09/05/2013 06:10 pm ET Updated Nov 05, 2013

A Nonsymbolic War

Last week, in my post "Symbolic Wars," I advocated that the U.S. strike Iran rather than Syria. Iran is Syria's sponsor, it is thought to be the source of whatever chemical weapons Syria possess and it is known to control Hezbollah, which continue to battle for Assad against the forces trying to overthrow him.

Iran also has targets worthy of destruction. Its oil fields had provided the majority of its revenue for many years. But 2006, when it was revealed that Iran was attempting to build nuclear weapons, the UN instituted sanctions that have since reduced Iranian oil revenues by 50 percent but even with that reduction they provide half of Iran's income from exports. Further disruption of Iran's oil flow might damage its economy so greatly that the reign of the Ayatollahs would end. Two years ago, the Iranian rial was valued at 7,027 to the dollar. Now it takes 12,285 rials to buy a dollar, but so far Iran has managed to struggle along and feed its citizens. The Iranian government is unlikely to survive if oil revenue decreases. Further destruction of Iranian oil production will have serious consequences, it is not a symbolic gesture, it will have a real effect on Iran's future. If Iran falters, Syria falls apart.

In 1979, when the Ayatollah returned, I was still running ITNA (Independent Television News Association) and we were fully aware that the Ayatollah was flying from Paris to Tehran to seize control of the Iranian nation. I could not believe that the United States, or for that matter the Israelis, would permit the plane to land. I ordered a double-hop satellite feed from the Iranian national television network through Switzerland to New York covering the arrival of the Ayatollah or the rioting that would ensue if the Ayatollah's plane failed to arrive. The arrival was scheduled for about 9 p.m. Pacific Standard Time and my west coast stations would have a 10 hour lead if they ran the story on their 10 p.m. newscasts. The feed worked perfectly but ended in a major uproar when Ayatollah supporters (later to be christened The Revolutionary Guard) attacked the television techs and put the feed to an abrupt end. We were the only ones to have recorded the event, and fed it out to the rest of the world the next morning.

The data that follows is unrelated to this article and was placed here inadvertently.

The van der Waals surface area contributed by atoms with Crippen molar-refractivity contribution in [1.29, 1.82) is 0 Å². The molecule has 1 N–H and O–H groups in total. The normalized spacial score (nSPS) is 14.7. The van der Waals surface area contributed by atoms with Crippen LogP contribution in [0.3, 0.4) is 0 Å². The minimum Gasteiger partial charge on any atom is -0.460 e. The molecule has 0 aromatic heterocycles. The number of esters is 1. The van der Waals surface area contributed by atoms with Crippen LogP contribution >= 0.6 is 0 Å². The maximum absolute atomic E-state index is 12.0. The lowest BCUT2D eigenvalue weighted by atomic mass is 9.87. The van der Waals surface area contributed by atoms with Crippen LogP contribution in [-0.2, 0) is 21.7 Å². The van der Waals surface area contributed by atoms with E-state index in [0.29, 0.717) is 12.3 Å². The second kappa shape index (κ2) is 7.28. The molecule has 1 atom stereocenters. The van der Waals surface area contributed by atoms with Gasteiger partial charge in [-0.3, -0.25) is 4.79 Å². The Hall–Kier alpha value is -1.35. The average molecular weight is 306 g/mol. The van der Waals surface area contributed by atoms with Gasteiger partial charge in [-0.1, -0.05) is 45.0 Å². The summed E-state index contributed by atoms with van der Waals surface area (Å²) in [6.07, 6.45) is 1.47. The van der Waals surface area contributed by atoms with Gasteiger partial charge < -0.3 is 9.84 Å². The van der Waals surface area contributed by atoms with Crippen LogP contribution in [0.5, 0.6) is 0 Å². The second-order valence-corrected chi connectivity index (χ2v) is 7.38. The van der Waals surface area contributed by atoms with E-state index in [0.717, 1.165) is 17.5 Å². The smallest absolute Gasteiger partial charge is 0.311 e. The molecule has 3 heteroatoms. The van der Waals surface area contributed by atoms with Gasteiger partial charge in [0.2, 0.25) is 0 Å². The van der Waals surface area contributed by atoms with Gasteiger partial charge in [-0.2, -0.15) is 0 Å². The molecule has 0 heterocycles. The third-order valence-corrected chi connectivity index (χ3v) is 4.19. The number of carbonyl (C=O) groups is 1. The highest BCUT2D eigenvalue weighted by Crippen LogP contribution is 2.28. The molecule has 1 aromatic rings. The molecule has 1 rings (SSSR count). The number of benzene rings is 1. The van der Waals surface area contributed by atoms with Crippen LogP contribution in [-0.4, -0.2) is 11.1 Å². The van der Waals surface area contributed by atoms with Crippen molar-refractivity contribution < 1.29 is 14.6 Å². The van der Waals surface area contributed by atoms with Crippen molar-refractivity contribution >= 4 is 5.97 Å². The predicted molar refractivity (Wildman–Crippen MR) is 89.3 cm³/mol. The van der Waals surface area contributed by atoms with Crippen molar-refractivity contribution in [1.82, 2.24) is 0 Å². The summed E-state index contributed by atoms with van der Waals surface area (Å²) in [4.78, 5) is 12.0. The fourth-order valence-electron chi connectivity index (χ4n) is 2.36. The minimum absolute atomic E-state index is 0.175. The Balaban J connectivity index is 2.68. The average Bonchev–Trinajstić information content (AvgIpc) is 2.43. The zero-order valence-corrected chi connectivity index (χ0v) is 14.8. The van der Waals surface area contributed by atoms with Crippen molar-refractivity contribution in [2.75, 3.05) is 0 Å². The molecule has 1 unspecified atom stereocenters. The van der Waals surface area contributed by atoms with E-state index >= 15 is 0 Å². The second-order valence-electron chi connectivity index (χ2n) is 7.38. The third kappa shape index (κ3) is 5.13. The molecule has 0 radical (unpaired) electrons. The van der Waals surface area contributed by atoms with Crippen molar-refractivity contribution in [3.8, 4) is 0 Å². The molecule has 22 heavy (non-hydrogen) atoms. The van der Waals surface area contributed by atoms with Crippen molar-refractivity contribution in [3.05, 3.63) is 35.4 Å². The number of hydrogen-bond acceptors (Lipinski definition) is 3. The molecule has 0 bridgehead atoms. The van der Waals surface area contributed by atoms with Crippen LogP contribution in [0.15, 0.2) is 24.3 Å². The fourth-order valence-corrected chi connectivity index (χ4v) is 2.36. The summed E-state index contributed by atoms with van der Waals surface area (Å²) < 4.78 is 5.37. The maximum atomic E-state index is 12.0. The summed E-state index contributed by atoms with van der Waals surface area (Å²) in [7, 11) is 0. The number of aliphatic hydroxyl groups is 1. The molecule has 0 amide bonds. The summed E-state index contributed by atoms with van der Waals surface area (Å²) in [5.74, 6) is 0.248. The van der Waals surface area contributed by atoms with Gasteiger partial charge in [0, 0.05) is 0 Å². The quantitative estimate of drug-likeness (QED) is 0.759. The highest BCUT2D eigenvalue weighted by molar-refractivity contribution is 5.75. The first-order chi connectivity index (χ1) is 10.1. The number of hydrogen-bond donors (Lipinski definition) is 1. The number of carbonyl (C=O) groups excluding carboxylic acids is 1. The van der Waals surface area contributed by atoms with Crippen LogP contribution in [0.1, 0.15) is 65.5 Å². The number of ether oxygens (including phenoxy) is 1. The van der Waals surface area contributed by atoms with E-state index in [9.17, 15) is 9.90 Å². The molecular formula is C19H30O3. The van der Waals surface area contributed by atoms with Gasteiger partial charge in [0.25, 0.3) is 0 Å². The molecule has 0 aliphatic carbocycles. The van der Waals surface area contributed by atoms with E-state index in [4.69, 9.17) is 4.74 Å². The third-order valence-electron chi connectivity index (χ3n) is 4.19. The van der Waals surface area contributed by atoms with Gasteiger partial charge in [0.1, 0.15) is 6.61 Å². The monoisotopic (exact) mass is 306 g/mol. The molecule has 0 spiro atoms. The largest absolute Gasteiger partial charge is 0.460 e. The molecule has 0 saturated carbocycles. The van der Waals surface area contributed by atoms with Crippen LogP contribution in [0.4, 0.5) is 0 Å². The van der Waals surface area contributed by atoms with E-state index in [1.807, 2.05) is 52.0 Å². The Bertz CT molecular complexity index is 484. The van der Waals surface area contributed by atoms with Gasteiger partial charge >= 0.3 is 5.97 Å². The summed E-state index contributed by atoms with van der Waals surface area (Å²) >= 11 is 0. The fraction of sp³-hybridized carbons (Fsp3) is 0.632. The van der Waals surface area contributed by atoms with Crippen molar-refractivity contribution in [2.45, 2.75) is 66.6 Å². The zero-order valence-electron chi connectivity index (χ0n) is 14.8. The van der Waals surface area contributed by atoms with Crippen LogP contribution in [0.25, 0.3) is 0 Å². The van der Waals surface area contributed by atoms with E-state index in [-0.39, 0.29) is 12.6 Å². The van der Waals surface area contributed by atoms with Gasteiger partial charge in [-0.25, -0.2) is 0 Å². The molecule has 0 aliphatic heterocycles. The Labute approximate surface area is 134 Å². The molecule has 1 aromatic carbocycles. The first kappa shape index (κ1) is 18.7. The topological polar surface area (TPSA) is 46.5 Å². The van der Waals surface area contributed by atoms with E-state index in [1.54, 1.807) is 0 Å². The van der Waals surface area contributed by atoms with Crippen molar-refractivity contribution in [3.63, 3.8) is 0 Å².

At the time, I thought the Ayatollah's rule would be short, but he and his son, with the support of the revolutionary guard, will be celebrating their 35th anniversary on February 1, 2014. Over that period, Iran has become the most powerful nation in the Middle East. It was the Ayatollah's "Islamic Jihad" who slaughtered 220 Marines as well as 21 other American servicemen in Lebanon in 1983. Islamic Jihad merged into Hezbollah, which became the most powerful political group in Lebanon. Since our invasion of Iraq, the Ayatollah's Shi'ite followers now control most of that country. Iran supplies the Taliban with most of its weapons and is attempting to extend its influence over the Gulf Arab states, particularly Bahrain, and of course, they are the most important supporter of Syria and the Assad regime.

It would seem to me that if any nation in the Middle East poses a threat to the well being of the United States it is Iran. So, if there is to be military action in the Middle East, let it not be upon the client state, Syria, but upon its much more dangerous sponsor, Iran.